STILLWATER — Extreme Makeover: College Football Stadium Edition nears completion along Hall of Fame Avenue and Hester Street.
Still amazing, every time you see it. Still startling, watching OSU could go from rickety Lewis Field to glittering Boone Pickens Stadium, from hopelessness to hope, in a few short years.
But progress creates its own headaches, and Mike Gundy, the biggest beneficiary of Boone's brick and mortar, is also the biggest beholder to the transformation.
Gundy's job description has changed. He's wearing a new hat, and I don't mean something that sits high on his head.
Gundy has entered the ticket-selling business.
That's new territory for an Oklahoma State football coach. The Cowboys historically have been mom and pop, not big business. More hang-out-a-shingle than market-to-the-masses.
OSU football fans were faithful and consistent. There just weren't that many of them, about 35,000 strong, with stragglers and visitors determining whether attendance crested at 40 or 45.
Football coaches were asked to win but not always expected to, were asked to play by the rules but not always expected to, were asked to jump in the fray and fight but not always expected to.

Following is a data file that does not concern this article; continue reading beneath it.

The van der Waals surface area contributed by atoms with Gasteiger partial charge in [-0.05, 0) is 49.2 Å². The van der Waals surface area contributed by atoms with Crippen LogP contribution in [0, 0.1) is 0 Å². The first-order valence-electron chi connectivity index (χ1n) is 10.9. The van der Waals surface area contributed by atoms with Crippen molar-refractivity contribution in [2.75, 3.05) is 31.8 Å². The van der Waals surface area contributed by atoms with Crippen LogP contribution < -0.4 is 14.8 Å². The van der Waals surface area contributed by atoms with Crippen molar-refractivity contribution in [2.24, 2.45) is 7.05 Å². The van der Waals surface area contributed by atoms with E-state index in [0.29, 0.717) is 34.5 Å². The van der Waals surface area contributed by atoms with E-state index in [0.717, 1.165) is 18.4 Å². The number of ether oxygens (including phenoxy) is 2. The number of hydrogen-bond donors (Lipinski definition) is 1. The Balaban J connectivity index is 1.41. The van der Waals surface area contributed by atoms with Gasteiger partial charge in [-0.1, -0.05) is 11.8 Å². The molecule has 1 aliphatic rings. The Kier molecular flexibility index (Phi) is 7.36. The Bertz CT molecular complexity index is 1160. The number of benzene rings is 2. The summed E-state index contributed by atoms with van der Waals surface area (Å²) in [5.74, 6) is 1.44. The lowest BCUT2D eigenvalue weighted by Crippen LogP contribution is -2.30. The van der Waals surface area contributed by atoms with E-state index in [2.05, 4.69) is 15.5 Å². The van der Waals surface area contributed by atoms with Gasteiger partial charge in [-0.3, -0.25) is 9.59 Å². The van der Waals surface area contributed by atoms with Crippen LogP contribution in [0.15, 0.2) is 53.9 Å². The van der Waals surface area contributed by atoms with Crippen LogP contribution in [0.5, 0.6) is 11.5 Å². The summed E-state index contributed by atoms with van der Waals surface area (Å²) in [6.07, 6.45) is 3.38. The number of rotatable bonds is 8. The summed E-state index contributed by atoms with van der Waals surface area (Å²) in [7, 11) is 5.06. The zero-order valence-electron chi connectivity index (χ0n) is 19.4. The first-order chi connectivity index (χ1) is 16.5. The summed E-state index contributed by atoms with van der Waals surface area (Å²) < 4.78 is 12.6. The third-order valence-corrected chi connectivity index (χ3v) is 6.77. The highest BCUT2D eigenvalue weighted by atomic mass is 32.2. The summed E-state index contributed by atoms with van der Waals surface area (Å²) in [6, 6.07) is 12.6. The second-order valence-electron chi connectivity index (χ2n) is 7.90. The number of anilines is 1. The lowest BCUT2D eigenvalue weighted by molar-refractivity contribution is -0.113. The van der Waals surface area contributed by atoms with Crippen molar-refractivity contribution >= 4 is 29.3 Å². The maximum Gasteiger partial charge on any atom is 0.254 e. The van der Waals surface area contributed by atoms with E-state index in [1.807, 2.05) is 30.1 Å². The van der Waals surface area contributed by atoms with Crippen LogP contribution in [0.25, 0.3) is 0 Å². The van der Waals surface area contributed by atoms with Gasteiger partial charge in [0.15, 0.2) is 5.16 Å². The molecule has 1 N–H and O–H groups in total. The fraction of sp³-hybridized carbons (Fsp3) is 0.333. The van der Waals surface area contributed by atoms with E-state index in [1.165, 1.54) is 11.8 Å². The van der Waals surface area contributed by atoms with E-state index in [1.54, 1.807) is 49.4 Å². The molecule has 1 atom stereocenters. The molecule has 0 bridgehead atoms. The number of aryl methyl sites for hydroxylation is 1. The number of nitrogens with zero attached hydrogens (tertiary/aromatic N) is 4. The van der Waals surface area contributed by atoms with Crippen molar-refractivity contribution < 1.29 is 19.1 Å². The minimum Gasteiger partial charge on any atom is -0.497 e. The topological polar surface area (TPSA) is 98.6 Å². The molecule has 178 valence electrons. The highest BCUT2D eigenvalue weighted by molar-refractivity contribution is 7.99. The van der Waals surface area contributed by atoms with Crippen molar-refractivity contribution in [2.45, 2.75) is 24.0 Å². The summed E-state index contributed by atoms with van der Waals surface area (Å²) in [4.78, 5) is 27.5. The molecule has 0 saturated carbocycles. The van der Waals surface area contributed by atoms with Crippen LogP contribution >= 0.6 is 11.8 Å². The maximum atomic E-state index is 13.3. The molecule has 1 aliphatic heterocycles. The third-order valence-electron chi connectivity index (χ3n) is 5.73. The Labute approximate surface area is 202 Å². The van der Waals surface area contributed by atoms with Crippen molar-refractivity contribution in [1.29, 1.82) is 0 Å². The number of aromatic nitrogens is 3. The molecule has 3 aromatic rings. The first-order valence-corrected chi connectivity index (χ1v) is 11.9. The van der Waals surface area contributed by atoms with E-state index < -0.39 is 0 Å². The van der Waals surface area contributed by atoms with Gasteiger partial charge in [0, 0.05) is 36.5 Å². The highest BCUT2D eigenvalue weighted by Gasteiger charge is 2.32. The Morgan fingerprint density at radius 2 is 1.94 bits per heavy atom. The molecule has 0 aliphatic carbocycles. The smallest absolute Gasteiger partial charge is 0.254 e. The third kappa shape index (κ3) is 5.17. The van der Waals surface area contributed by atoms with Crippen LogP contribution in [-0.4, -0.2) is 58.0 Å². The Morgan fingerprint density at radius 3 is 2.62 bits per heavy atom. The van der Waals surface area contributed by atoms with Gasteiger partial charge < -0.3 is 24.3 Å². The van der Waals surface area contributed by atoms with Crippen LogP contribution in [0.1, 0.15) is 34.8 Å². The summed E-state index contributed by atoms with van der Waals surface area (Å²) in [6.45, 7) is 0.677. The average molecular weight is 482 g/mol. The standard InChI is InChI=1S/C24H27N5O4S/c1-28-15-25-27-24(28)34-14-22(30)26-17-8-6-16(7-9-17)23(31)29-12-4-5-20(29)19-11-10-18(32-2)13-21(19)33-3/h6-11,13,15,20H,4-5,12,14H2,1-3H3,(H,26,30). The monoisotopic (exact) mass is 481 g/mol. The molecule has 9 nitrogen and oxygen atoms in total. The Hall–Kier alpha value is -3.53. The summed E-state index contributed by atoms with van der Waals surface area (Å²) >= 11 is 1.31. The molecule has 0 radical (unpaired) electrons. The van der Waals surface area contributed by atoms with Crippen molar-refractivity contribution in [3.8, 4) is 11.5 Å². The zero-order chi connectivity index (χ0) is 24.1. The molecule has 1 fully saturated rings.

Those days are gone. You don't build a 60,000-seat palace with a county fair attitude. You build 60,000 seats because you want them filled.
It's Gundy's job to fill them. He's got to get some help from the marketing department and the business office and even the hot-dog vendors. But in big-time college football, it falls upon the coach to fill the seats.
OSU averaged 39,857 fans in 2007, so there's not going to be any jump to 60,000 in 2008. But the ascension must start.
Gundy doesn't seem all that worked up about the mandate. "My job is to put a good team on the field,” he said.
Gundy's done a so-so job of that the past two years but he's done a heck of a job giving fans their money's worth. Football at the Boonedock has been the best show in the state the last two years.
Victories of 41-29 over Nebraska, 49-45 over Texas Tech and 41-39 over Kansas State; losses of 34-33 in overtime to Texas A&M, 27-21 in Bedlam, 38-35 to Texas and 43-28 to Kansas. Poke fans don't always go home happy from Stillwater, but they always go home entertained.
Give Gundy credit for that. His decision to bring in Larry Fedora's no-huddle, wide-open offense worked for the Cowboys on two fronts.
"It gave us a chance to move the ball and score points,” Gundy said.